North Shore Neon Sign Company McDonald'sWith the recent installation of a 9,200-square-foot LED digital display for McDonald’s® on the iconic BowTie Building at 1530 Broadway in New York City, North Shore Neon Sign Company can now lay claim to the five largest screens in Times Square. The McDonald’s display comes in as the third largest.
“It’s just a continuation of us being able to do the biggest projects that New York can throw at us,” says Patrick Dooley, vice president of North Shore Neon Sign Company.
North Shore has been working in the metro New York area for over sixty years. The full-service, third generation family-owned sign company has done everything from signage for car dealerships, retail outlets, and banks to the mega LED displays of the signage spectaculars in Times Square.
McDonald’s is no stranger to North Shore’s work as the two companies have a professional relationship that spans twenty years. In that time, North Shore has installed signs for a variety of McDonald’s locations in the New York metro area as well as manufactured and installed custom signage and storefront façades for the restaurants.
Drawing on those two decades of experience—and thanks to the facilitation of North Shore Vice President Michael Colamussi, who has worked with McDonald’s over the last twenty years—McDonald’s tasked North Shore with upgrading the billboard on its new Times Square restaurant to digital.
Having engineered and built the original 100-ton sign structure in 2016, North Shore was very familiar with the site. “We were contracted by the building to remove and replace the traditional ‘stick built’ static billboard as part of a complete building upgrade,” says Dooley. “We convinced the team that it would be in their best long-term interest to build the structure to one day be able to structurally receive an LED display. We had no idea that it would only need to wait two-and-a-half years to see that happen.North Shore Neon Sign Company McDonald's
“McDonald’s, knowing that this option was available to them, negotiated a lease for the rights to the structure and made the investment in going digital, understanding they would not only generate foot traffic for the new store but also get a return on their investment through the potential advertising revenue.”
In order to get the existing structure ready for the LED display, North Shore completed a technical survey to ensure new vertical steel that was installed would be plumb and level. “We were working from the existing primary structure that was in place for the sign, and then we needed to take those still existing dimensions and create a sign to fit around them,” explains Dooley.
Adding to the challenge was a slight bend, or radius, in the sign. “When the most recent static structure was configured for that roof, they used all of the restrictions based on setback, height above roofline, etc., and found out the placement area where the sign could go,” says Dooley. “Then they did some line-of-sight studies to represent where the greatest potential exposure was from all angles within Times Square. So they felt that they could generate greater visual exposure by going a little east up there on the roof. And in order to accomplish it, they did that in a radius.”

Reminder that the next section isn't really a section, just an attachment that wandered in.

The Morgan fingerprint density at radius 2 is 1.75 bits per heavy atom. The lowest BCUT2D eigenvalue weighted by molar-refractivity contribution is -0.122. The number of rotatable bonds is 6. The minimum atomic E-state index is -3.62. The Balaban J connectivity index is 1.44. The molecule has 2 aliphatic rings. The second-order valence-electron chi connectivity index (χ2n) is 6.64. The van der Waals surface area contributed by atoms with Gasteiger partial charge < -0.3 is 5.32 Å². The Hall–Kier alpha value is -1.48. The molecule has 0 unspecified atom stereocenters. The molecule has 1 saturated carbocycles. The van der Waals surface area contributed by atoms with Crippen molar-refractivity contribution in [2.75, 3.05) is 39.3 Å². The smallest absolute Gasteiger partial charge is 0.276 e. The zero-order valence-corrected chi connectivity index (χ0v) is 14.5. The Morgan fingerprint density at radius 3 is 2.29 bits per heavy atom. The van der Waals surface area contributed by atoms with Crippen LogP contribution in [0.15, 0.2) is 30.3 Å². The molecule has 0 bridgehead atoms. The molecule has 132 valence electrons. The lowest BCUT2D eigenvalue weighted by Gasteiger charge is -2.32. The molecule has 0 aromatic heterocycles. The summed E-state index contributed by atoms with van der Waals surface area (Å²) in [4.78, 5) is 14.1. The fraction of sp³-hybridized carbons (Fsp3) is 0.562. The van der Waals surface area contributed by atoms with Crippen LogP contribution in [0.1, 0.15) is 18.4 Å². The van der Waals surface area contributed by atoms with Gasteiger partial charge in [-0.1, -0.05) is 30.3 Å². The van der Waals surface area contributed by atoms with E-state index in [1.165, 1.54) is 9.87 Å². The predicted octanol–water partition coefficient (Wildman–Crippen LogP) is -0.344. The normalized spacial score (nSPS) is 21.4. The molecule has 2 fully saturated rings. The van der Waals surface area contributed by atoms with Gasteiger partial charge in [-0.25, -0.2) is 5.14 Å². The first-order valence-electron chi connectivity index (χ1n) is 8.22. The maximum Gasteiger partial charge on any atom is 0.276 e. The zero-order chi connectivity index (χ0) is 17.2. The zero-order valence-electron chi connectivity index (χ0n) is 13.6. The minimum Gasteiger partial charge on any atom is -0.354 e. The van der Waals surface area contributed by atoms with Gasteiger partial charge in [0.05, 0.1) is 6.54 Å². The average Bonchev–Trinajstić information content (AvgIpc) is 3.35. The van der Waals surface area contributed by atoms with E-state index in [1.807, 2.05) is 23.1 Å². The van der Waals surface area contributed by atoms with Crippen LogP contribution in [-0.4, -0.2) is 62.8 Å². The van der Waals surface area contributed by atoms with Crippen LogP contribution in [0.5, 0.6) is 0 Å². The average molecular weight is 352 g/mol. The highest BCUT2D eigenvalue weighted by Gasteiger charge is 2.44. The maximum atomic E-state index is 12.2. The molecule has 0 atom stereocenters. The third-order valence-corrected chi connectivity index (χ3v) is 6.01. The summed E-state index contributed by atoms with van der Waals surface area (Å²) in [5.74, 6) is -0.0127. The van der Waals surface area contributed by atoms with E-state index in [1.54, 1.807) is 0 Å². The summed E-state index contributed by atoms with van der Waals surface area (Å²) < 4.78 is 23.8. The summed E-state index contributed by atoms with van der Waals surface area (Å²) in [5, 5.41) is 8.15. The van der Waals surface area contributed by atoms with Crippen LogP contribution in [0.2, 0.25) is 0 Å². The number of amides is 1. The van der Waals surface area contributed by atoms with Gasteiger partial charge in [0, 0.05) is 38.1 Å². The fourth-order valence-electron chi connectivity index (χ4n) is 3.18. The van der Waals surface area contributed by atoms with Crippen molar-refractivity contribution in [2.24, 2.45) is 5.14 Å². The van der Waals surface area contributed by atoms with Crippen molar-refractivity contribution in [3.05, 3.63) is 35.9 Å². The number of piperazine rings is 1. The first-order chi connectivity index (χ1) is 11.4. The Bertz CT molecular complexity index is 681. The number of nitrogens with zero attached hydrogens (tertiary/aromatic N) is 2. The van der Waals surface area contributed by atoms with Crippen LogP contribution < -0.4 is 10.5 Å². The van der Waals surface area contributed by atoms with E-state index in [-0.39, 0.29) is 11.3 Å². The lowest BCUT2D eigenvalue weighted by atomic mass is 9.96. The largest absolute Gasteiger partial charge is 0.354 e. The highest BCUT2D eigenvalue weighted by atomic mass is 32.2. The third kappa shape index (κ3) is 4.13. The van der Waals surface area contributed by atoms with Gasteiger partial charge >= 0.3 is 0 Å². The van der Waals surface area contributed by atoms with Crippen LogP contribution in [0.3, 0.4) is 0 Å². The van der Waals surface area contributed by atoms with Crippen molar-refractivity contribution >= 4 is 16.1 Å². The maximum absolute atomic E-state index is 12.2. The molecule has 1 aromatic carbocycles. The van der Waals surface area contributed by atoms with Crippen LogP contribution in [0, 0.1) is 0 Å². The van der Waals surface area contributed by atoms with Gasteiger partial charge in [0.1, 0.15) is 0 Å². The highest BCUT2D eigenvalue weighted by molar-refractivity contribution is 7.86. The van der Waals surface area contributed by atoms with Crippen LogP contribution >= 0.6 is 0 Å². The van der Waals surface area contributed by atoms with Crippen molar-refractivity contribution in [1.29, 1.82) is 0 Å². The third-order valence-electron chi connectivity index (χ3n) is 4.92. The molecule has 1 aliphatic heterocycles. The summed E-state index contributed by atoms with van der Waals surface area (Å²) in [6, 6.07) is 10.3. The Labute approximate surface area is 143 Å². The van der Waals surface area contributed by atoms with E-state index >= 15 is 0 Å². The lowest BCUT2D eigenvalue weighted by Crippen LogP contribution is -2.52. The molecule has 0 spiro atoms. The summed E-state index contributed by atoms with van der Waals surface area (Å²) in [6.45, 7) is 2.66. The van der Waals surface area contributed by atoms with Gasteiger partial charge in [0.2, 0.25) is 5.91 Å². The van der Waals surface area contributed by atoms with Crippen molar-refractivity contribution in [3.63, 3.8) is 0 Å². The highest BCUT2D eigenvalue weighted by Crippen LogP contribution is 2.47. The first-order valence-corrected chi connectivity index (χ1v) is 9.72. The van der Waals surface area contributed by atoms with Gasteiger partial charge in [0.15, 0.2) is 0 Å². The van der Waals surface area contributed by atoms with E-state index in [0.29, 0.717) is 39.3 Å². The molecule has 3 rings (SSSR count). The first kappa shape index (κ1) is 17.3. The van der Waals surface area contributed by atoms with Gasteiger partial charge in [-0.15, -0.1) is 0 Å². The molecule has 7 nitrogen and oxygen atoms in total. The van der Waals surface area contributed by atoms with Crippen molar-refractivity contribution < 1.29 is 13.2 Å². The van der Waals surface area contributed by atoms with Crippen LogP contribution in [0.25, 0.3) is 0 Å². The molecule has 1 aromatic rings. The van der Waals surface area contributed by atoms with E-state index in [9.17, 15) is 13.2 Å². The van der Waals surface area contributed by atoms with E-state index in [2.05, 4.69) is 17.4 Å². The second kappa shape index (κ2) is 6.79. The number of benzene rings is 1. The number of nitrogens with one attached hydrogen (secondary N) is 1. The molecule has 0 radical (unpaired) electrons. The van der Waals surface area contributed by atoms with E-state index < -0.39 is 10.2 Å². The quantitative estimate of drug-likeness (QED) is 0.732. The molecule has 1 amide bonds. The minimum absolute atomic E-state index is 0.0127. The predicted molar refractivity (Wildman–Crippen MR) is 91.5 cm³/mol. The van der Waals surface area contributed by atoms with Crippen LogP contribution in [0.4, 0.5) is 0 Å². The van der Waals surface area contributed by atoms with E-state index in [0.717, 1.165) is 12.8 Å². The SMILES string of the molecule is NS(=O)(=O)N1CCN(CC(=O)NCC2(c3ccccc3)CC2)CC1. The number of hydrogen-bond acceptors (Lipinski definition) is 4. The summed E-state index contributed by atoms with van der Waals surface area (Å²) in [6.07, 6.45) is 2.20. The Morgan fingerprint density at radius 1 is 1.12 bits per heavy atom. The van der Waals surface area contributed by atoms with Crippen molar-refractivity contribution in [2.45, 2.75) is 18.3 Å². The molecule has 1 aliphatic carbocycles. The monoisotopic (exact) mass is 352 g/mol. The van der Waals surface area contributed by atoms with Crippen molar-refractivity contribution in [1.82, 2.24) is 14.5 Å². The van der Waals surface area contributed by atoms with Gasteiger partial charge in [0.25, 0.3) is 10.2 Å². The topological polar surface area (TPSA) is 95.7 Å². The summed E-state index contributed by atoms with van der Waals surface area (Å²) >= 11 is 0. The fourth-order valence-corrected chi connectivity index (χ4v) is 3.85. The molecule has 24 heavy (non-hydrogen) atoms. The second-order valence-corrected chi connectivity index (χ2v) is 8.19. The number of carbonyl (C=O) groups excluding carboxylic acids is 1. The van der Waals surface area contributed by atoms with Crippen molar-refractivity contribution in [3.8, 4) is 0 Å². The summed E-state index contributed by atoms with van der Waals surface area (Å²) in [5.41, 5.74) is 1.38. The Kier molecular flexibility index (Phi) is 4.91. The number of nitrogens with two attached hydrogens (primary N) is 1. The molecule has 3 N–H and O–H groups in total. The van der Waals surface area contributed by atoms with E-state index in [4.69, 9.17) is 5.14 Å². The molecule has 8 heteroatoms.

North Shore’s steel shop created shop drawings and fabricated all of the vertical steel added to the existing structure.
“The tolerances accepted in the original billboard had to be completely removed from the structure because of the tight tolerances inherent in building an LED display,” says Dooley. “We had to determine which existing horizontal rail was the most far forward, and from there, we developed a shim schedule and built the vertical steel out so the new steel would be perfectly straight up and down. This is an extremely critical step when building large displays because over a large continuous face like this screen, a slight tilt can turn into a difference of multiple feet.”
North Shore tapped Daktronics for the digital display, and the company was able to deliver the electronics on time so that the sign company could stay on a very compressed schedule.
The 124-foot, 9-inch-wide-by-75-foot, 6-inch-high Daktronics display is a DVX-2801-10MN with a 10mm pixel pitch. The challenge with installing this display is that it came in small sixteen-square-foot cabinets, which led to more pieces. “In the past, we’d get cabinets that were significantly larger. With the smaller sections, we had a lot more pieces that we had to assemble in the field—more potential seams, a lot more picks,” says Dooley. “We had to be dead-on in making sure that the structure was plumb and level in all directions; otherwise we were going to create a systemic problem within the installation.”